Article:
I couldn’t disagree with him more.
I’ve carried one of those traumatizing school experiences for more than 40 years now. The year was 1975 and I was in the sixth grade in Cedar Falls, Iowa. It was the last school day before the start of Christmas break and my teacher, Mrs. Parisho, who up to that day had been one of my favorite teachers ever, decided to kill some time before the end-of-school bell rang.
The whole event probably didn’t take more than 10 minutes.
A devout Catholic, Mrs. Parisho often talked about her Catholic school upbringing in Pittsburgh. She was good a storyteller who often used her childhood memories to kill time. As students, we had no complaints about that. We particularly loved hearing how strict school was in ‘her day.’ I don’t know why we loved those types of stories, but we did.
Unfortunately, on this particular day, her childhood Christmas story segued into a question she posed to each of us in her class: “What church do you go to?”
In the class of 20 or so kids, I am certain there was only one non-Christian (a friend of mine that was Jewish). And then there was me.
Raised a Unitarian — a religious community that professes its acceptance of all faiths — I was terrified about how I would answer the question as my turn was about to come up. Do I say ‘Unitarian’ and just hope nobody asks about what that means. Do I say ‘Methodist’ or ‘Lutheran’ and take the chance a classmate might say, “Hey, I go to the Lutheran church! I’ve never seen you at the Lutheran church!”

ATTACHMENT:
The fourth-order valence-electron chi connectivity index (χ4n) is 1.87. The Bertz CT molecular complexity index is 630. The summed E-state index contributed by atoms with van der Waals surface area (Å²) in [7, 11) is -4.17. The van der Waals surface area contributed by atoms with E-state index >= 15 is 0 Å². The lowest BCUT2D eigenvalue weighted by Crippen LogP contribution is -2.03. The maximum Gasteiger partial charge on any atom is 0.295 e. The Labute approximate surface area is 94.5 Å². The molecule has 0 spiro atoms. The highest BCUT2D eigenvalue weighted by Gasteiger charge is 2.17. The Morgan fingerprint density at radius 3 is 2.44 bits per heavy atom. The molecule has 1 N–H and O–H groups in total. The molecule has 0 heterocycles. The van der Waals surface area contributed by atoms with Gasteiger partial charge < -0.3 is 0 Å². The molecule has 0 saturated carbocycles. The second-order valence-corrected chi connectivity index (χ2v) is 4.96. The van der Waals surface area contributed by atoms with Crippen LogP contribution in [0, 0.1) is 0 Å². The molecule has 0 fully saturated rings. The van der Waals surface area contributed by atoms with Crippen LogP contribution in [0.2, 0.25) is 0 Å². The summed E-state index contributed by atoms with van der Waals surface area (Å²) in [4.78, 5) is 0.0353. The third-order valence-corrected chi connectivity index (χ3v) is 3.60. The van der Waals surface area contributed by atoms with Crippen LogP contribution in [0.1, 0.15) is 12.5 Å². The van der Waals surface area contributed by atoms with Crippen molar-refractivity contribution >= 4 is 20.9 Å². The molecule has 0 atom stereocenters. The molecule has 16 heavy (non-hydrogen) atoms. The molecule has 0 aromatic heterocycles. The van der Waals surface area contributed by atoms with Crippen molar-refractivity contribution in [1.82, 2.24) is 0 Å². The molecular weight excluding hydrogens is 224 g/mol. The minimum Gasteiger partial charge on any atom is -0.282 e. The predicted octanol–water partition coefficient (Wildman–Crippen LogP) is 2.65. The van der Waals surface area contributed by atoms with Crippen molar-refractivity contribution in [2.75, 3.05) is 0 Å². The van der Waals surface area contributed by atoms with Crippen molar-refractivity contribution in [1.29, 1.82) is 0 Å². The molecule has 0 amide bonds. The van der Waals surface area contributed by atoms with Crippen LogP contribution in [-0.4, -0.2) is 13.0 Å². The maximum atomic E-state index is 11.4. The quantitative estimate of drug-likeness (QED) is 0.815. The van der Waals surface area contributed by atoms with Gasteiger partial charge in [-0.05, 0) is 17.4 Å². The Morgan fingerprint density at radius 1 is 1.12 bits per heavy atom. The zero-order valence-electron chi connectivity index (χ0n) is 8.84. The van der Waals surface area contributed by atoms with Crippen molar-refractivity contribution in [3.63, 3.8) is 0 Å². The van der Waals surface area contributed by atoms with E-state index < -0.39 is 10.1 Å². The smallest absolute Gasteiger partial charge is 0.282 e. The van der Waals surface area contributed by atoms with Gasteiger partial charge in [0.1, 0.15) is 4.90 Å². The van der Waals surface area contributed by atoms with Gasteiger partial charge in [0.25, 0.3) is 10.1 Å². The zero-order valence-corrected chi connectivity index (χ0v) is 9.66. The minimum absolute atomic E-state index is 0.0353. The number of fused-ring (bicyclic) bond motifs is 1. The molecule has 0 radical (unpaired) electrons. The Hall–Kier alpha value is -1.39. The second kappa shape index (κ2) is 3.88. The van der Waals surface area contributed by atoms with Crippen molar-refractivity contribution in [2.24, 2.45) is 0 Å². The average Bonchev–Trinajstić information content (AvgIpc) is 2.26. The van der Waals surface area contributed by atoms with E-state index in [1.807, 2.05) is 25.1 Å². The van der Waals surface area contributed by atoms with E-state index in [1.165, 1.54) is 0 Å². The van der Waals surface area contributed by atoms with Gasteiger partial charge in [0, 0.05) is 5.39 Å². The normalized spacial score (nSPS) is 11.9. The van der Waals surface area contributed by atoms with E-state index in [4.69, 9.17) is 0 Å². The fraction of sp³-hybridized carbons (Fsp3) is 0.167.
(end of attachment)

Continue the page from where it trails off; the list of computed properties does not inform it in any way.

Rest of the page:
I went with ‘I go to the Unitarian church’ and prayed the bell would ring so I could get the heck out there.
The bell didn’t ring (bad news), but the class was silent (good news). I don’t think anybody had clue what a Unitarian was. Fine with me.
And then Mrs Parisho had to interject (why, I will never know): “Class, have you ever heard of the Unitarians? Kent, why don’t you tell us something about Unitarians? Do they believe in Christ?”
I have no doubt she was being genuinely inquisitive about my family’s faith, not judgmental or dismissive. But her intentions didn’t matter. Not at that moment. I fumbled for an answer. I don’t even remember what I said. What I do remember are the muffled giggles and one lifelong nemesis then blurting out, “They’re atheists!” The barely audible laughing became deafening.
I was not and am not an atheist. But there was no point in entering into a theological discussion with a kid best known for bringing to school pages he had ripped from his brother’s Playboy magazines. My humiliation was complete and irreversible, anyway. I only could have made things worse.
When the bell rang, I ran to my locker and then home, feeling ill to my stomach the whole time. I didn’t immediately tell my parents about what happened. I may have told them years later, but I don’t remember doing so. What would be the point?
Long story short. I have no problem with keeping religious customs and decorations out of public schools. Its not a war on Christmas. Its just common sense.
If this makes me a snowflake, then fine, I’m a snowflake.
As for the Nebraska principal, she was placed on administrative leave soon after the story broke in the media.
I feel bad for her. She was trying to do that right thing for her students.